9 US states set to vote on legalization of marijuana
Ever since the states of Alaska, Colorado, Oregon and Washington have legalized the use of recreational marijuana, others have tried to follow suit.
In hopes the federal government will eventually lift its nationwide ban against the use of cannabis, nine states in the US will vote for its legalization next month.
The states of Arizona, California, Maine, Massachusetts and Nevada will decide on legalizing the recreational use of marijuana, while Arkansas, Florida, Montana and North Dakota will weigh in on allowing its medical use.
According to a Pew study as reported by NBC News, 57 percent of US adults agreed that marijuana should be made legal—compared to just 32 percent a decade ago.
The shift in attitude is reportedly attributed to the successes of its legalization in Colorado and Washington in 2014.
“There’s nothing more powerful when you’re trying to effect social change than having examples out there that are actually working,” Keith Stroup, founder and legal counsel at the nonprofit National Organization for the Reform of Marijuana Laws (NORML), was quoted as saying in the report.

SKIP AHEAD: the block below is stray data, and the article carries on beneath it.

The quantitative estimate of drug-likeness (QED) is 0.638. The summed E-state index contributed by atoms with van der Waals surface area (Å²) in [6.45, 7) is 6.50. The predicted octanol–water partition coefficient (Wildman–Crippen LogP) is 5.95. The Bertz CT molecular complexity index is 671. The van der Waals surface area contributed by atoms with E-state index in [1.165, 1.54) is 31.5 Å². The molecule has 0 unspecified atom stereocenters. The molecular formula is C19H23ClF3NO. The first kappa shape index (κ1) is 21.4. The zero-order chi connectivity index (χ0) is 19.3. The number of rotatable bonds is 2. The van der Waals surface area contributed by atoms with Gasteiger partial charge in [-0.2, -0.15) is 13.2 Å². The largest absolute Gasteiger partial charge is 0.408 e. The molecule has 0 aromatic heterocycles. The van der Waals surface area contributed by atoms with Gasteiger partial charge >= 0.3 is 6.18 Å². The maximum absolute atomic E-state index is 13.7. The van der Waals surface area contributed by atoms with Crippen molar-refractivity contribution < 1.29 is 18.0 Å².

The marijuana advocate added that the detractors’ fear of legalizing pot “simply haven’t materialized” and cited records from other states.
“They can’t really make those arguments effectively today because we have more than two years of a track record in Colorado and Washington,” he said.
A group called Citizens against Legalizing Marijuana, however, dispelled NORML’s claims and stressed marijuana’s possible effect on the youth.
“The increase of kids’ use has gone up dramatically,” she said. “Many of those kids get into drugs, gangs and crime. The social costs have been identified,” she said.
Despite the leniency of marijuana laws in recent years, cannabis usage still has a long way to go before it’s accepted at the federal level.
Just last week, the Drug Enforcement Agency (DEA) refused to change marijuana’s classification from Schedule I—the most restricted drug class, which includes heroin, LSD and ecstasy—to a category with fewer restrictions. Khristian Ibarrola
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